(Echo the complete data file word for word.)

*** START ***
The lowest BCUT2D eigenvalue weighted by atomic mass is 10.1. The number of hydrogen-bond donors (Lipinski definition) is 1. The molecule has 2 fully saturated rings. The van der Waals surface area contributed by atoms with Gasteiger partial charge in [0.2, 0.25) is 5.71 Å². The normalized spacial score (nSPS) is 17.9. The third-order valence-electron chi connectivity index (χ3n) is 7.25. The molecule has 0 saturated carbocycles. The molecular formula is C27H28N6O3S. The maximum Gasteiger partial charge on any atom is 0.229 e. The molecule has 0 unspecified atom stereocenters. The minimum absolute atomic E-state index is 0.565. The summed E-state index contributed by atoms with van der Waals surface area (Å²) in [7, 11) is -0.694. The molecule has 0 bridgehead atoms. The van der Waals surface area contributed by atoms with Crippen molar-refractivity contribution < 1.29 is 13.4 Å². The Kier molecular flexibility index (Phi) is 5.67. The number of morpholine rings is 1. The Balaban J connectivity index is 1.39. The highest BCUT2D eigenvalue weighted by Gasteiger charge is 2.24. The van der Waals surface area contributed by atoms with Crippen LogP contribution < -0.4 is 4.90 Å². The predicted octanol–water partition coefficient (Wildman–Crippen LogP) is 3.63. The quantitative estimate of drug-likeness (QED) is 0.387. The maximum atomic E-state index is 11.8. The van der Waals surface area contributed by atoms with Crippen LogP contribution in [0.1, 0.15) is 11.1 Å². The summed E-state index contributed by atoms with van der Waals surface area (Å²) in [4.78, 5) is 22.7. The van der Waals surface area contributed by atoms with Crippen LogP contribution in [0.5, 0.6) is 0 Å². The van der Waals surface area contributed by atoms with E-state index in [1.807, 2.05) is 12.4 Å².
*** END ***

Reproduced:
The lowest BCUT2D eigenvalue weighted by atomic mass is 10.1. The number of hydrogen-bond donors (Lipinski definition) is 1. The molecule has 2 fully saturated rings. The van der Waals surface area contributed by atoms with Gasteiger partial charge in [0.2, 0.25) is 5.71 Å². The normalized spacial score (nSPS) is 17.9. The third-order valence-electron chi connectivity index (χ3n) is 7.25. The molecule has 0 saturated carbocycles. The molecular formula is C27H28N6O3S. The maximum Gasteiger partial charge on any atom is 0.229 e. The molecule has 0 unspecified atom stereocenters. The minimum absolute atomic E-state index is 0.565. The summed E-state index contributed by atoms with van der Waals surface area (Å²) in [7, 11) is -0.694. The molecule has 0 bridgehead atoms. The van der Waals surface area contributed by atoms with Crippen molar-refractivity contribution < 1.29 is 13.4 Å². The Kier molecular flexibility index (Phi) is 5.67. The number of morpholine rings is 1. The Balaban J connectivity index is 1.39. The highest BCUT2D eigenvalue weighted by Gasteiger charge is 2.24. The van der Waals surface area contributed by atoms with Crippen LogP contribution < -0.4 is 4.90 Å². The predicted octanol–water partition coefficient (Wildman–Crippen LogP) is 3.63. The quantitative estimate of drug-likeness (QED) is 0.387. The maximum atomic E-state index is 11.8. The van der Waals surface area contributed by atoms with Crippen LogP contribution in [0.1, 0.15) is 11.1 Å². The summed E-state index contributed by atoms with van der Waals surface area (Å²) in [4.78, 5) is 22.7. The van der Waals surface area contributed by atoms with Crippen LogP contribution in [0.5, 0.6) is 0 Å². The van der Waals surface area contributed by atoms with E-state index in [1.807, 2.05) is 12.4 Å².